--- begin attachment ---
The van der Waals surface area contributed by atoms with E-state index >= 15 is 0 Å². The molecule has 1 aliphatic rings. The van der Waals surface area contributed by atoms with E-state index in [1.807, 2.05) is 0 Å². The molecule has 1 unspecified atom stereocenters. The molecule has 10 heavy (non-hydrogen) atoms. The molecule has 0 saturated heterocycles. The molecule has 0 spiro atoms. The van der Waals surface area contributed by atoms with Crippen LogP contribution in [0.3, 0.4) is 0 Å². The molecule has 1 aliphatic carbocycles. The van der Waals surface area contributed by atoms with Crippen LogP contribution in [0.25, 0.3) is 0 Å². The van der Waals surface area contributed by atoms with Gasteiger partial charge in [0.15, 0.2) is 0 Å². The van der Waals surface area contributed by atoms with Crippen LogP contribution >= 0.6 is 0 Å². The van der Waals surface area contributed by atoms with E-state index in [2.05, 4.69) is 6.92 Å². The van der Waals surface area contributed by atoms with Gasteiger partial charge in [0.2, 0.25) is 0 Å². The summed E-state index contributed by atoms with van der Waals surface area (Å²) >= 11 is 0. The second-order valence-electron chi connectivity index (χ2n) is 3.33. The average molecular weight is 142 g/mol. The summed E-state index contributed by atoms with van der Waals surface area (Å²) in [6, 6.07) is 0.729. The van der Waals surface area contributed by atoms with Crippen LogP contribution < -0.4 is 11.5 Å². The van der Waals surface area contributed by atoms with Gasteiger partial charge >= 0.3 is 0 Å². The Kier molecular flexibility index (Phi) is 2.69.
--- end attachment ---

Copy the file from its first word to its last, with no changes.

The van der Waals surface area contributed by atoms with E-state index >= 15 is 0 Å². The molecule has 1 aliphatic rings. The van der Waals surface area contributed by atoms with E-state index in [1.807, 2.05) is 0 Å². The molecule has 1 unspecified atom stereocenters. The molecule has 10 heavy (non-hydrogen) atoms. The molecule has 0 saturated heterocycles. The molecule has 0 spiro atoms. The van der Waals surface area contributed by atoms with Crippen LogP contribution in [0.3, 0.4) is 0 Å². The molecule has 1 aliphatic carbocycles. The van der Waals surface area contributed by atoms with Crippen LogP contribution in [0.25, 0.3) is 0 Å². The van der Waals surface area contributed by atoms with Gasteiger partial charge in [0.15, 0.2) is 0 Å². The van der Waals surface area contributed by atoms with Crippen LogP contribution >= 0.6 is 0 Å². The van der Waals surface area contributed by atoms with E-state index in [2.05, 4.69) is 6.92 Å². The van der Waals surface area contributed by atoms with Gasteiger partial charge in [0.2, 0.25) is 0 Å². The summed E-state index contributed by atoms with van der Waals surface area (Å²) >= 11 is 0. The second-order valence-electron chi connectivity index (χ2n) is 3.33. The average molecular weight is 142 g/mol. The summed E-state index contributed by atoms with van der Waals surface area (Å²) in [6, 6.07) is 0.729. The van der Waals surface area contributed by atoms with Crippen LogP contribution < -0.4 is 11.5 Å². The van der Waals surface area contributed by atoms with Gasteiger partial charge >= 0.3 is 0 Å². The Kier molecular flexibility index (Phi) is 2.69.